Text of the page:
Heather Hunter is writing a Dear John letter to hubby Sean Michaels – from the john. In fact, the entire film takes place in the same john. It’s a beautiful john – stained glass window, marble floor, luxurious appointments – and a bad idea. The single set is static and limiting, making the sex scenes predictable. First they have sex on the countertop, then they have sex in the bath; back to the countertop; back to the bath, et cetera. Echoing sound, familiar to any shower singer, detracts, as does the total lack of music, curiously credited to Double Vision. (Must be for the Playboy version.) And why doesn’t anyone ever lock the door” Were they born in a barn? The dialogue, too, is execrable: “Wind her up like a top, I wanna see her spin”?!?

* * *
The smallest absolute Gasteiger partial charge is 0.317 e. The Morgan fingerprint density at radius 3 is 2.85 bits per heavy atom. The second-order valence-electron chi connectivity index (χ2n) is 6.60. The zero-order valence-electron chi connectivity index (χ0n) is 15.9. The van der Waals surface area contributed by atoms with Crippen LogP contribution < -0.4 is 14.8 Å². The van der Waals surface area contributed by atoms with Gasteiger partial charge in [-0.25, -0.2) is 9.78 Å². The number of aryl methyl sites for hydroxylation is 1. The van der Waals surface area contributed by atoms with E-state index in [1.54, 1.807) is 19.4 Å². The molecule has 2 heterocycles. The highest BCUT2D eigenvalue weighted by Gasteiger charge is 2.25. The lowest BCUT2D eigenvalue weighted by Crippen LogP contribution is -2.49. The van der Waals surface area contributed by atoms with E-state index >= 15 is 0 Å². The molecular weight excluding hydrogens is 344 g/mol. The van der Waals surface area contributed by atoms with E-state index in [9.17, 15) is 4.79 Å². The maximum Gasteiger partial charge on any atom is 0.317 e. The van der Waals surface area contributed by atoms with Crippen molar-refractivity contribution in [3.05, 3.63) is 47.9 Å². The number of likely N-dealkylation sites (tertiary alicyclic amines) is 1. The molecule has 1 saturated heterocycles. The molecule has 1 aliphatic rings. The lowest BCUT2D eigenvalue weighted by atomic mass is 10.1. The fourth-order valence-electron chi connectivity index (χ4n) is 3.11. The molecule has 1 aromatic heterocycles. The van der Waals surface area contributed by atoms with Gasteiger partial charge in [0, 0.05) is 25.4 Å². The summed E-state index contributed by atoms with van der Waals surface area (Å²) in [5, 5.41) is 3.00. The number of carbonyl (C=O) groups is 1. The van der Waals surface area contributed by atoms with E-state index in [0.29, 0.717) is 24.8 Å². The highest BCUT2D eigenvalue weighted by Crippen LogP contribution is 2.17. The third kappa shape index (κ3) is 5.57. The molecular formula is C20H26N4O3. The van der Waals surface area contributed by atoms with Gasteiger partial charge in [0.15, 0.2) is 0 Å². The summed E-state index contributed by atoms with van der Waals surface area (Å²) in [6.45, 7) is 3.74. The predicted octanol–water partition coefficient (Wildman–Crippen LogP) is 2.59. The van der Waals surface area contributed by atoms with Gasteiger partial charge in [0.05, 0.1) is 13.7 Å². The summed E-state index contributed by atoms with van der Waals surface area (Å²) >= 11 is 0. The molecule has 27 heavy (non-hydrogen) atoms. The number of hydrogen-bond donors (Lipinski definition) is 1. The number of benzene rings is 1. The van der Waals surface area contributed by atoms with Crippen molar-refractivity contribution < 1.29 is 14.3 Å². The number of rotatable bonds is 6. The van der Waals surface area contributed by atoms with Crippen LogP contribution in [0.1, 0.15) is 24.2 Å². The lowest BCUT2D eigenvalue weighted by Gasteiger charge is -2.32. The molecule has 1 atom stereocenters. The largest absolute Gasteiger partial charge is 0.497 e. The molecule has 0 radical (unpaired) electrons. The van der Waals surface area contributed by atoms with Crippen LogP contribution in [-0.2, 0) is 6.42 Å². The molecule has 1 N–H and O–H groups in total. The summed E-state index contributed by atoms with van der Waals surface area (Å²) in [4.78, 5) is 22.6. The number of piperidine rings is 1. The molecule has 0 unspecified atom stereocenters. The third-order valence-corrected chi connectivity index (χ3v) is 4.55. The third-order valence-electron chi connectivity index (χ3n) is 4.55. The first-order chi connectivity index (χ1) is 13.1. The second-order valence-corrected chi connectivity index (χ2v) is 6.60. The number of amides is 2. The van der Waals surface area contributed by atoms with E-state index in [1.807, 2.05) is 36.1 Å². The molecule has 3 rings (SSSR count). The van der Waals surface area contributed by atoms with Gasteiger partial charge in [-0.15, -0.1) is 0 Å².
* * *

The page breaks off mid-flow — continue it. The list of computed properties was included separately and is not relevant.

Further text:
The plot is a convolution – Heather is having an affair with Steve Drake and is planning to dump Sean. He throws a party for their anniversary, during the course of which the various sexual encounters take place, and, predictably, after sampling sex in other combinations, Heather changes her mind. There is little romanticism in either the conception, or in the denouement – which also lessens the appeal of Dear John as a couples’ tape.
The beauty of the women saves this one. Alex scores in her girl/girler with Teri, and in her fierce countertop fuck with Steve Drake. Teri is the catalyst here, seducing the insecure Alex, stripping to bathe in the middle of the party, in the process taking on both Tom and Heather, and seducing Steve Drake. Heather looks fabulous especially in the closer with Sean. These two are the undisputed black superstars of porn, and their scene is terrific. Only individual scenes work, though, and it’s not enough for sustained sexual interest.